This is the tenth year of the Art Fund’s Museum of the Year – but prizes for UK museums have a much longer history. An annual award has been taking place for 50 years, since a small charity called National Heritage (not to be confused with the many groups that have similar names) started a prize, which awarded the winner £2,000 and a Henry Moore-designed statuette.
By the turn of the millennium, it was felt that something more substantial was required. National Heritage joined with Art Fund, the Museums Association and the Campaign for Museums; several smaller museum prizes were merged into one and the Calouste Gulbenkian Foundation provided a £100,000 top prize, one of the most generous arts awards in the world. As David Barrie, the then director of Art Fund, told the Guardian in 2007: “It’s important… that the prize is a fairly decent sum of money, which can help to do something great, not just a bauble to sit on the mantelpiece.”
The award went through several further iterations before it was relaunched as Art Fund Museum of the Year in 2013, but its substantial first prize has remained. Indeed, this year it has been bumped up to £120,000 to mark 120 years of Art Fund’s support for museums. The remaining four shortlisted finalists will get £15,000 each.
The money makes a huge difference. Hadrian Garrard, newly appointed
director of the first winner, William Morris Gallery in north-east London, says: “Winning the award in 2013, just after [the museum] had undergone a major redevelopment, brought recognition for the many people that work here – our volunteers, supporters and local communities – at a crucial time for us. It allowed us to invest into initiatives that have helped to secure the gallery’s long-term future. In the last ten years, we have built on this success and expanded our audiences locally, nationally and globally.”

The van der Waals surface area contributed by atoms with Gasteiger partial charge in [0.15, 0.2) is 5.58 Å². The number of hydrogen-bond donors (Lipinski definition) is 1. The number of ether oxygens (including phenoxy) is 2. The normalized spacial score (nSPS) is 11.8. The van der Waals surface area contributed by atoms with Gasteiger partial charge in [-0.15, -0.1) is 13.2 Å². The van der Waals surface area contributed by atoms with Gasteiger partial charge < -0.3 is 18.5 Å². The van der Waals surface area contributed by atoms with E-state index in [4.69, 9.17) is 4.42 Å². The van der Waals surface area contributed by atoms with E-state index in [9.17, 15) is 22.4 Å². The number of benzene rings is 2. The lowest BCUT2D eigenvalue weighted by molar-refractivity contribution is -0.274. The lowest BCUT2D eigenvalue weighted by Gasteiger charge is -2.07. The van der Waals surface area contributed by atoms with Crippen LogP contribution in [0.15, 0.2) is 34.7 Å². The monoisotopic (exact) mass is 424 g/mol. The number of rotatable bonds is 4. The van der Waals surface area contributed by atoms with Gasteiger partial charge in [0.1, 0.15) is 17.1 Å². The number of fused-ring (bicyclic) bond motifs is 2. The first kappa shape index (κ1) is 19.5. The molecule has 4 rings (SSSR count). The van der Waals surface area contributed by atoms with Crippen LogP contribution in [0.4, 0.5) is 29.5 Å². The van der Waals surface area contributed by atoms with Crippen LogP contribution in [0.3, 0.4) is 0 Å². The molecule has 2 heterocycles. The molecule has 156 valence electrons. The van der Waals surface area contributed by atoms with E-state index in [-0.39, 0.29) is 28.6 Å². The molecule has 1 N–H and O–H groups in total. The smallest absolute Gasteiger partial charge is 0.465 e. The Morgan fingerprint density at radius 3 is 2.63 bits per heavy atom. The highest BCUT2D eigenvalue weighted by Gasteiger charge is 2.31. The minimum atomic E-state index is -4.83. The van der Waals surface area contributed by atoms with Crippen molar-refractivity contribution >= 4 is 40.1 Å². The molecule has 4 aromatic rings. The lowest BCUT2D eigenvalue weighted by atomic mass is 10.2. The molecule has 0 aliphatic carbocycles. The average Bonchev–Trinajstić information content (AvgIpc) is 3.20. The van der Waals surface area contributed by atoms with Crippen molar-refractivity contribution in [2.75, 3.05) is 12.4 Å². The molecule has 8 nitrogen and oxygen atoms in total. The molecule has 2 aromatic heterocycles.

The exposure is also vital, says Art Fund’s director, Jenny Waldman, boosted by the fund’s marketing muscle and its 135,000 members. Recent research conducted by the charity has found that two-thirds of the museums shortlisted in the last 10 years saw higher visitor numbers, which is crucial as the UK’s museums struggle to recover from the impact of the pandemic. For example, the 2019 winner St Fagans National Museum of History in Cardiff reported a 65 per cent increase in visitors, while The Hepworth Wakefield (2017 winner) saw 22 per cent more. The CCA Derry~Londonderry (shortlisted 2021) is now being namechecked in guided tours of the city, when before it had been ignored.
“That’s a tribute to them for using the opportunity of being shortlisted to sing about themselves locally, regionally and nationally,” says Waldman, “It’s a way for people to discover museums that they didn’t even know about in the heart of their communities.”
Bigger visitor numbers also help museums when they’re advocating for funding, whether that’s from central government, the Arts Council, local councils or universities, says Waldman. Garrard agrees, saying that William Morris Gallery winning the award helped to secure “ongoing commitment” from Waltham Forest, the London borough which owns and operates the museum.
Of course, different museums have different needs. As every year, the shortlisted museums in 2023 cover the length and breadth of the UK and vary greatly in size and scope. How do you go about comparing apples (the Natural History Museum, the most-visited museum in the UK last year) with oranges (the tiny Scapa Flow Museum on remote Orkney)?
“It’s, remarkably, not a problem,” says Waldman. “You’re looking for the same kind of creativity, invention, ideas, passion, energy, commitment, and the embracing of community, supporters and artists… You get that whether it’s large- or small- or medium-scale, whether it’s an art museum, a history museum or an arts centre. You can just recognise what is special about museums wherever they are and whatever scale.”
• The winner of Art Fund Museum of the Year 2023 will be announced on 12 July in a ceremony at the British Museum